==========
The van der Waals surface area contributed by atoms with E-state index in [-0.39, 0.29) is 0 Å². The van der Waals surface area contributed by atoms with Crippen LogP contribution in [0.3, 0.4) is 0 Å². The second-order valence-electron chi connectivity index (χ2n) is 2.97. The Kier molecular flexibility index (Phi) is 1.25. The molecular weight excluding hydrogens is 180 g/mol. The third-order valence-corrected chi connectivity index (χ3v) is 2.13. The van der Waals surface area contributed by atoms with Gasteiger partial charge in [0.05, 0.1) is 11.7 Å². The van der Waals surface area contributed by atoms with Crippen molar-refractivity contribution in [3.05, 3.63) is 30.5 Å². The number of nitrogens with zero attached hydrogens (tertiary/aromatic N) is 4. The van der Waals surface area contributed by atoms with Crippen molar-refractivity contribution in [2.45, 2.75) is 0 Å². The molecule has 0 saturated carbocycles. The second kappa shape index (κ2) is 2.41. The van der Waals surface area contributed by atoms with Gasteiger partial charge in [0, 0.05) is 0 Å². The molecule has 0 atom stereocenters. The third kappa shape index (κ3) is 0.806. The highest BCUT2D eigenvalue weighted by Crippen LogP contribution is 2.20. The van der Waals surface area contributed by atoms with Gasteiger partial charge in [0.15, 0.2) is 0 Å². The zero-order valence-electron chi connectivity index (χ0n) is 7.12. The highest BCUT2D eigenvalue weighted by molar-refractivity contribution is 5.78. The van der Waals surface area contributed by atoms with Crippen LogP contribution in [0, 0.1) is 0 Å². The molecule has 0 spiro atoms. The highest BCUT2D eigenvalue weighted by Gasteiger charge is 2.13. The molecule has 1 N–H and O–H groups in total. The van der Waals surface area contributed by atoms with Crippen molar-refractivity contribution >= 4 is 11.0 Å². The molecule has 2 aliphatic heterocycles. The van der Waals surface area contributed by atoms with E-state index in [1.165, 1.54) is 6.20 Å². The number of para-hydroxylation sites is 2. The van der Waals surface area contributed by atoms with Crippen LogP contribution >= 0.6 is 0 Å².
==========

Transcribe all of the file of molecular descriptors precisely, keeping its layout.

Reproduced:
The van der Waals surface area contributed by atoms with E-state index in [-0.39, 0.29) is 0 Å². The van der Waals surface area contributed by atoms with Crippen LogP contribution in [0.3, 0.4) is 0 Å². The second-order valence-electron chi connectivity index (χ2n) is 2.97. The Kier molecular flexibility index (Phi) is 1.25. The molecular weight excluding hydrogens is 180 g/mol. The third-order valence-corrected chi connectivity index (χ3v) is 2.13. The van der Waals surface area contributed by atoms with Gasteiger partial charge in [0.05, 0.1) is 11.7 Å². The van der Waals surface area contributed by atoms with Crippen molar-refractivity contribution in [3.05, 3.63) is 30.5 Å². The number of nitrogens with zero attached hydrogens (tertiary/aromatic N) is 4. The van der Waals surface area contributed by atoms with Crippen molar-refractivity contribution in [2.45, 2.75) is 0 Å². The molecule has 0 saturated carbocycles. The second kappa shape index (κ2) is 2.41. The van der Waals surface area contributed by atoms with Gasteiger partial charge in [0, 0.05) is 0 Å². The molecule has 0 atom stereocenters. The third kappa shape index (κ3) is 0.806. The highest BCUT2D eigenvalue weighted by Crippen LogP contribution is 2.20. The van der Waals surface area contributed by atoms with Gasteiger partial charge in [0.15, 0.2) is 0 Å². The zero-order valence-electron chi connectivity index (χ0n) is 7.12. The highest BCUT2D eigenvalue weighted by molar-refractivity contribution is 5.78. The van der Waals surface area contributed by atoms with Crippen LogP contribution in [0, 0.1) is 0 Å². The molecule has 0 spiro atoms. The highest BCUT2D eigenvalue weighted by Gasteiger charge is 2.13. The molecule has 1 N–H and O–H groups in total. The van der Waals surface area contributed by atoms with Crippen molar-refractivity contribution >= 4 is 11.0 Å². The molecule has 2 aliphatic heterocycles. The van der Waals surface area contributed by atoms with E-state index in [1.165, 1.54) is 6.20 Å². The number of para-hydroxylation sites is 2. The van der Waals surface area contributed by atoms with Crippen LogP contribution >= 0.6 is 0 Å².